• Preliminary evaluation of a virtual reality-based simulator for learning spinal anesthesia.

      Kulcsár, Zsuzsanna; O'Mahony, Emer; Lövquist, Erik; Aboulafia, Annette; Sabova, Daša; Ghori, Kamran; Iohom, Gabriella; Shorten, George; Department of Anaesthesia and Intensive Care Medicine, Cork University Hospital, Cork, Ireland. Electronic address: zsuzsanna.kulcsar@gmail.com. (2012-12-27)
      STUDY OBJECTIVE: To evaluate the influence of a simulation-based program on the initial performance of dural puncture by medical interns, and to refine the design of simulator-based teaching and competence assessment. DESIGN: Prospective interventional study. SETTING: Academic medical center. SUBJECTS: 27 medical interns inexperienced in the technique of spinal anesthesia or dural puncture and within 12 months of graduating from medical school, were randomly assigned to a conventional or a simulator-based teaching course of spinal anesthesia: 13 were recruited to the Conventional Group (CG) and 14 to the Simulator Group (SG). MEASUREMENTS: A SenseGraphic Immersive workbench and a modified Phantom desktop with shutter glasses were used to create a teaching environment. Outcomes of teaching were assessed in two phases within three weeks of the teaching course: Phase I consisted of a written examination followed by assessment on the simulator. A global rating scale and a task-specific checklist were used. Phase II (for those participants for whom a suitable opportunity arose to perform spinal anesthesia under supervision within three wks of the teaching course) consisted of structured observation of clinical performance of the procedure in the operating room. Participants were assessed by independent, study-blinded experts. Student's two-tailed impaired t-tests were used to compare the parametric outcomes (P < 0.05 was considered significant). MAIN RESULTS: All participants completed the written test successfully with no difference between groups. Ten participants from CG and 13 from SG completed the simulator-based testing performing similarly in terms of the global rating scale. Five participants in CG and 6 in SG proceeded to clinical testing. On the global rating scale, interns in SG scored higher than those in CG. They performed similarly according to the task-specific checklist. CONCLUSIONS: Overall, no difference was measured between those taught with traditional methods and those, by a simulator based program in regard to the performance of spinal anesthesia.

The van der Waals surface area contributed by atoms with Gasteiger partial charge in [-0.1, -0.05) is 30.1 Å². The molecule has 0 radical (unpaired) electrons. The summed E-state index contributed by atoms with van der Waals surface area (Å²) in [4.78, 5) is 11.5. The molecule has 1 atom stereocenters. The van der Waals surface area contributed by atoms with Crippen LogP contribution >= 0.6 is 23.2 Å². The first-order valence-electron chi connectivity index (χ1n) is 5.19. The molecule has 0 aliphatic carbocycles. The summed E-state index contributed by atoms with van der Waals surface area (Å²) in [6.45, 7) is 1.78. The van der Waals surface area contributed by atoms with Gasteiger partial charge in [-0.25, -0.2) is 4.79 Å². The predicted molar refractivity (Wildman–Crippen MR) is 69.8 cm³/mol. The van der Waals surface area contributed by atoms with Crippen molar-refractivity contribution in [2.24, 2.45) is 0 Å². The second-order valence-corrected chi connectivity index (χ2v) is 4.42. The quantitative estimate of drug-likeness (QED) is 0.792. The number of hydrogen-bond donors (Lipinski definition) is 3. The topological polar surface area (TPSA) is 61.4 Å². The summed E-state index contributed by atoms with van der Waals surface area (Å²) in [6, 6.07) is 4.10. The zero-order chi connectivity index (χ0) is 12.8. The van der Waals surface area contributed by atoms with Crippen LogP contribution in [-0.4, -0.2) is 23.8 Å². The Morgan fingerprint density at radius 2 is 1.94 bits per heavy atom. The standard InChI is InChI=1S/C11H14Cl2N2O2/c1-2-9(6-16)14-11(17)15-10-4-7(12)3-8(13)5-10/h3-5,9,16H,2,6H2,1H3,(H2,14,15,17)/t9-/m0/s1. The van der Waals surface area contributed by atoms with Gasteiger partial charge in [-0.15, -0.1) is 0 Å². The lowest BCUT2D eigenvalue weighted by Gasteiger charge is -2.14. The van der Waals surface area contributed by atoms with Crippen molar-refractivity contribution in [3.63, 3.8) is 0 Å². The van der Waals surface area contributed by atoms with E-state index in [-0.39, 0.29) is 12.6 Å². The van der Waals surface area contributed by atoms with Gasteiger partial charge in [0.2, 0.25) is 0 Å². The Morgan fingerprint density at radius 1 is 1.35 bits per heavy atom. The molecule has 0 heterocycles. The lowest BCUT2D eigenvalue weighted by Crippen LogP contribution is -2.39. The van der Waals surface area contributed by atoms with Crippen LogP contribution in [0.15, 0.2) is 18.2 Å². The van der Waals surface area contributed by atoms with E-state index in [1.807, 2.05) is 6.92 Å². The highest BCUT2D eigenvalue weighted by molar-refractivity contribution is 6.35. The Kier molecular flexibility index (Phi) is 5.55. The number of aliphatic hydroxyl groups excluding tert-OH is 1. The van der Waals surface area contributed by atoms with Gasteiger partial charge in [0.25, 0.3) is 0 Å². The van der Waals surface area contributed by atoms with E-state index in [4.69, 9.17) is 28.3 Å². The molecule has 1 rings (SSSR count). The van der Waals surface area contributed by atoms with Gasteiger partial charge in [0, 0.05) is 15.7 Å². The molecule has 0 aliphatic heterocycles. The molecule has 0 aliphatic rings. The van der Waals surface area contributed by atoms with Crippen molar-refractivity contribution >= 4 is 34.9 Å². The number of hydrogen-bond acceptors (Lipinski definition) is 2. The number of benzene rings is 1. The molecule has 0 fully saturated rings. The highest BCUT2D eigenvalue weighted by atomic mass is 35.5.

• Proactive error analysis of ultrasound-guided axillary brachial plexus block performance.

      O'Sullivan, Owen; Aboulafia, Annette; Iohom, Gabriella; O'Donnell, Brian D; Shorten, George D; Department of Anaesthesia and Intensive Care Medicine, Cork University Hospital, Wilton, Ireland. onavillus@gmail.com (2012-07-13)
      Detailed description of the tasks anesthetists undertake during the performance of a complex procedure, such as ultrasound-guided peripheral nerve blockade, allows elements that are vulnerable to human error to be identified. We have applied 3 task analysis tools to one such procedure, namely, ultrasound-guided axillary brachial plexus blockade, with the intention that the results may form a basis to enhance training and performance of the procedure.
    • Teaching and learning spinal anaesthesia: anaesthetists' attitudes.

      Breen, Dorothy; Shorten, George; Bogar, Lajos; Aboulafia, Annette; Department of Anaesthesia and Intensive Care, Cork University Hospital, Ireland. dorothybreen@financialcontroller.ie (2010-12)
      To identify the determinants of learning for one medical procedural skill, spinal anaesthesia, by eliciting the opinions of anaesthetists in Ireland and Hungary. This objective is one component of a research project, Medical Competence Assessment Procedure (MedCAP) funded by the EU Leonardo da Vinci Lifelong Learning Programme.
    • Testing haptic sensations for spinal anesthesia.

      Kulcsár, Zsuzsanna M; Lövquist, Erik; Fitzgerald, Anthony P; Aboulafia, Annette; Shorten, George D; Department of Anaesthesia and Intensive Care Medicine, Cork University Hospital, Wilton, Cork, Ireland. zsuzsanna.kulcsar@gmail.com (2011-01)
      Having identified key determinants of teaching and learning spinal anesthesia, it was necessary to characterize and render the haptic sensations (feeling of touch) associated with needle insertion in the lower back. The approach used is to match recreated sensations (eg, "pop" through skin or dura mater) with experts' perceptions of the equivalent clinical events.